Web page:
It goes without saying that the logistics sector is incredibly important to our region. In fact, the 5,700 logistics companies here have an employment rate 80% higher than the national average for the sector.
Logistics and supply chain companies have faced incredible challenges over this period. Yet, we have seen that our region’s firms are some of the most flexible and responsive to changing demands, adapting from the get-go in some of the most difficult circumstances. People working in the logistics sector are indeed key workers and join the list of heroes.
As the economy rebuilds post lockdown, logistics needs to be ready to respond.
Boosting our regional logistics cluster
Our location at the heart of the ‘Golden Distribution Triangle’ means that we attract a wide spread of companies from the largest multinationals, through to a vast number of smaller distribution companies and couriers.
The road to economic recovery isn’t going to be easy but, as we start to reboot, our regional logistics cluster can be a key enabler for the rest of the economy.
Reflecting on just a few areas of where we can bolster our cluster:
– It’s likely that manufacturing companies will look to ensure the resilience of their supply chains. This could help professional logistics and warehousing firms, as companies focus on service and security of supply.
– digital changes are already a key area for the sector. On the demand side, the online trend has been accelerated by lockdown. On the supply side, analytics will come to the fore as a way to improve service, reduce cost, and work towards meeting zero carbon targets?
– our area is already seeing innovators and disruptors in distribution, particularly in the last-mile market – such as Starship in Milton Keynes. There is massive potential for change.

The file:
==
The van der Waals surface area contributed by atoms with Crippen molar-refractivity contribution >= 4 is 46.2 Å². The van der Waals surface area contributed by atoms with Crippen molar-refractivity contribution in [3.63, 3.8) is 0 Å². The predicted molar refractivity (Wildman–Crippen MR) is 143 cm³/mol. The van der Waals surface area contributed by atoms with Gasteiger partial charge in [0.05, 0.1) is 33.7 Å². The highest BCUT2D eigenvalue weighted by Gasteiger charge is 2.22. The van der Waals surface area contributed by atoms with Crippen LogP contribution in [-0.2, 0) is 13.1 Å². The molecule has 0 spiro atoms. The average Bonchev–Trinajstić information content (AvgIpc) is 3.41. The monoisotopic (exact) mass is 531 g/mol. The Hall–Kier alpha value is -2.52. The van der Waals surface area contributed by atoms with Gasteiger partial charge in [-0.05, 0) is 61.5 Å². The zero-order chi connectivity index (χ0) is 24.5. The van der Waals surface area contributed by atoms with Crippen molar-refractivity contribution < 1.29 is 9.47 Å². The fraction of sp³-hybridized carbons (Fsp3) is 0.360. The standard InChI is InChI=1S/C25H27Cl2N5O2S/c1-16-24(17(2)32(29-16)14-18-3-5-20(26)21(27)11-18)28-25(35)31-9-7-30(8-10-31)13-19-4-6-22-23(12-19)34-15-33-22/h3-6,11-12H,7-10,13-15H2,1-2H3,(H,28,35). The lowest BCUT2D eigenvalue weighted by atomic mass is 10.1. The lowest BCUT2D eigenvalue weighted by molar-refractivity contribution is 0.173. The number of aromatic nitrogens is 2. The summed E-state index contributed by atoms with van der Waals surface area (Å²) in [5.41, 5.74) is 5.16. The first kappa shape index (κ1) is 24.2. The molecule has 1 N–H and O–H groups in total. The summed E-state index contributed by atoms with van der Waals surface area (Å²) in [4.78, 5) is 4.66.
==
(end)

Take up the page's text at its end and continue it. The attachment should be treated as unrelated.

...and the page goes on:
What are we all doing to help?
We are here to support local logistics firms to adjust, grasp the opportunities and strengthen their position.
By working in collaboration with a wide range of partners, including industry bodies like RHA, businesses, universities, local and national government, we look to address industry issues.
Some of the more immediate work we’re focusing on:
Direct business support – supporting owner-managers directly with their business planning and connecting them to specialist support, finance and innovation funding.
Fostering business-academic links – among our universities, we have two with strong logistic credentials: Cranfield University and University of Northampton. This helps to boost innovation, sector efficiency, productivity and leadership.
Inward investment – working with the Department for International Trade to attract investment to the region, including a new opportunity to profile the region’s logistics and supply chain strengths to boost investment from logistics
Investing – we’re investing in key infrastructure projects and commercial premises, including, for example, the A421 improvements, easing congestion around Magna Park at Junction 13 of the M1, enhancing 5G digital infrastructure to support innovation in mobility. We have invested in Signal Park, a project which is turning a 56,000 sq ft derelict site in Daventry into new industrial and warehouse space; and have invested in the Leyland Trading Estate in Irthlingborough, to develop the small business
Logistics and supply chain make up one of the largest sectors in our area. Is now the time to build our regional cluster into a vibrant and innovative cluster of national significance?
If you want to talk about logistics and supply chain industry matters, contact me firstname.lastname@example.org.